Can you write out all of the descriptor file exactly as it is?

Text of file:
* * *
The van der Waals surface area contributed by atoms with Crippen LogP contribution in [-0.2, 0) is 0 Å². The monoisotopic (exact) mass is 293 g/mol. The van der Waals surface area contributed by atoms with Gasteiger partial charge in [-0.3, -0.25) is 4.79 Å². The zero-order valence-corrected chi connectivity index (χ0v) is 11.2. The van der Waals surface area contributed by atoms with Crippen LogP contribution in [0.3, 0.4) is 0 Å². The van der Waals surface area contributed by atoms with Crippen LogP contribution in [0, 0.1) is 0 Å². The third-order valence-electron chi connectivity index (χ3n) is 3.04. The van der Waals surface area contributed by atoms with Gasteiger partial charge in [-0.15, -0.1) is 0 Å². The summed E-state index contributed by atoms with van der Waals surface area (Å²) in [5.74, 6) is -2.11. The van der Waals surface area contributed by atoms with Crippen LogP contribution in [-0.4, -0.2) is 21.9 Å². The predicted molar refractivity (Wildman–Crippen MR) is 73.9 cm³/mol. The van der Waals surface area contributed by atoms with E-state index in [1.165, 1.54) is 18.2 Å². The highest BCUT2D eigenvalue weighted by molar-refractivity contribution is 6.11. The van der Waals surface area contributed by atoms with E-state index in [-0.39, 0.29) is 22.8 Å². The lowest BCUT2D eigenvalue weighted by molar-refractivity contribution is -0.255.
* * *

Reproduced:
The van der Waals surface area contributed by atoms with Crippen LogP contribution in [-0.2, 0) is 0 Å². The monoisotopic (exact) mass is 293 g/mol. The van der Waals surface area contributed by atoms with Gasteiger partial charge in [-0.3, -0.25) is 4.79 Å². The zero-order valence-corrected chi connectivity index (χ0v) is 11.2. The van der Waals surface area contributed by atoms with Crippen LogP contribution in [0.3, 0.4) is 0 Å². The van der Waals surface area contributed by atoms with Crippen LogP contribution in [0, 0.1) is 0 Å². The third-order valence-electron chi connectivity index (χ3n) is 3.04. The van der Waals surface area contributed by atoms with Gasteiger partial charge in [-0.15, -0.1) is 0 Å². The summed E-state index contributed by atoms with van der Waals surface area (Å²) in [5.74, 6) is -2.11. The van der Waals surface area contributed by atoms with Crippen LogP contribution in [-0.4, -0.2) is 21.9 Å². The predicted molar refractivity (Wildman–Crippen MR) is 73.9 cm³/mol. The van der Waals surface area contributed by atoms with E-state index in [1.165, 1.54) is 18.2 Å². The highest BCUT2D eigenvalue weighted by molar-refractivity contribution is 6.11. The van der Waals surface area contributed by atoms with E-state index in [-0.39, 0.29) is 22.8 Å². The lowest BCUT2D eigenvalue weighted by molar-refractivity contribution is -0.255.